Brian has been in touch again.
He’s sent in more pics of his stunning engine house.
I don’t know what it is about his layout, but it just seems to have been from charm and character…
Stunning pics – that’s why he’s in the hall of fame.
And now on to something completely different.
I’ve posted a similar video to the one below before.
But seeing as I watched this one from start to finish – I thought you’d enjoy it too (thank you to whoever mailed it me).
Post a comment below if you also enjoyed it!
Latest ebay cheat sheet is here.
That’s all for today folks.
Thanks to Brian (he was very helpful with putting the guide together by the way).
And please do keep ’em coming folks.
Having been in real engine houses, I look at this one and say… WOW!
I can almost hear machine shop equipment running in there. And see the sparks from a welder at work making a repair. Excellent job!
brians engine house superb, but I have never seen one so clean in real life there is no black oil grease and coal dust on the track !
Very very nice !!!
What can one say, just stunning detail.
Stunning and beautifully detailed, but the big but is that engine sheds aren’t hospitals and they were (or are) this clean. In fact they were quite filthy places…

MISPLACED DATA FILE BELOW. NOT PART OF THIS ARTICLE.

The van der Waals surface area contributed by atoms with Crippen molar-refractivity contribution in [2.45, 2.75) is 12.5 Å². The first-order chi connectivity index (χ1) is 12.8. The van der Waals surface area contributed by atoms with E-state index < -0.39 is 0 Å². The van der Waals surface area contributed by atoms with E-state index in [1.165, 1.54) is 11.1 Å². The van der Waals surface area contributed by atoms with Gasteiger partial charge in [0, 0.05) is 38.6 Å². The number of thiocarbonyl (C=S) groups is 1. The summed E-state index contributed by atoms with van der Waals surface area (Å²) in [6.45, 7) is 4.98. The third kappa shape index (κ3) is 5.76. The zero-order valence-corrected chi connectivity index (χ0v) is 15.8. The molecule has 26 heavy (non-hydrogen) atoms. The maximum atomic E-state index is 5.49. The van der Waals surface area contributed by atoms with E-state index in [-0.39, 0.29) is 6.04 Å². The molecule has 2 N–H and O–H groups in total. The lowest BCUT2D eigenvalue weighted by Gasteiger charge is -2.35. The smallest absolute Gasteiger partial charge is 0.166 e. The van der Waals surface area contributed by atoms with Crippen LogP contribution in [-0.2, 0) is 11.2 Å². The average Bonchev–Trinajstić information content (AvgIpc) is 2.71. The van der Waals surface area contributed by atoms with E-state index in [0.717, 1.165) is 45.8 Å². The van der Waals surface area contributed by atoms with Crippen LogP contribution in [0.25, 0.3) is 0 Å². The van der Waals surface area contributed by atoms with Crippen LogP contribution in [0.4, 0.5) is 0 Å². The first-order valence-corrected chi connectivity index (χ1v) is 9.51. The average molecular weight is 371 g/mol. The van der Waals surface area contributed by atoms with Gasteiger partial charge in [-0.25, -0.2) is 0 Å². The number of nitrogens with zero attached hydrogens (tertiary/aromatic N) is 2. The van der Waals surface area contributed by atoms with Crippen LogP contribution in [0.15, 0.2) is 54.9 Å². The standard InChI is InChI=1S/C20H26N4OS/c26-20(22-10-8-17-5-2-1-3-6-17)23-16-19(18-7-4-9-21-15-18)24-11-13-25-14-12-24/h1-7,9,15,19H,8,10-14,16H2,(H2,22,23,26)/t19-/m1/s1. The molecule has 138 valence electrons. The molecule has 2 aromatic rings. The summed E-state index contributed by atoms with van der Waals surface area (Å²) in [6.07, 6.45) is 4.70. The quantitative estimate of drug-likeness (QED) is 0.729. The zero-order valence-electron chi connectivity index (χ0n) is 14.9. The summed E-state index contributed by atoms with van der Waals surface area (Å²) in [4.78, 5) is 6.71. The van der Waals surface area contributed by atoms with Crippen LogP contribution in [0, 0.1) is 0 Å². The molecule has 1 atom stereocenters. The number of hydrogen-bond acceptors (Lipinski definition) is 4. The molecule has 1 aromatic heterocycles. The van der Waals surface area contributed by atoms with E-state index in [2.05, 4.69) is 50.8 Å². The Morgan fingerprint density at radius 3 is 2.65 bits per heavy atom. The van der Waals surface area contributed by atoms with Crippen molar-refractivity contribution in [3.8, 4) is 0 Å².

So a great deal of smudging and weathering is called for.
Stunning is right!!
Great job on the engine house. It makes a train yard look very authentic.
Beautiful detailing, just great stuff in this engine house. After a few weeks on the layout, it is going to have to get DIRTY in there!
Looks great, only thing I see missing is inspection pits. Most engine or roundhouses have them. Other wise great details.
The best job
I have 5 engine sheds in my layout and they are not as detail as yours you have given me some good idea’s
wonder full job
Unbelievable, Fantastic, not enough words…
However, as an N-Scaler, such a project would require a microscope
WOW!!! Great engine house.
WOW, I love the detail. This is one of those projects that can be done sitting at ones desk inside the house and then added to the layout.
The Roundhouse (engine shed) is not quite finished yet as I have to put in the lighting and an Arc Welding module and smoke deflectors under the roof over the tracks. Once this is done, the final dirt, grease, oil and clutter will be added. Brian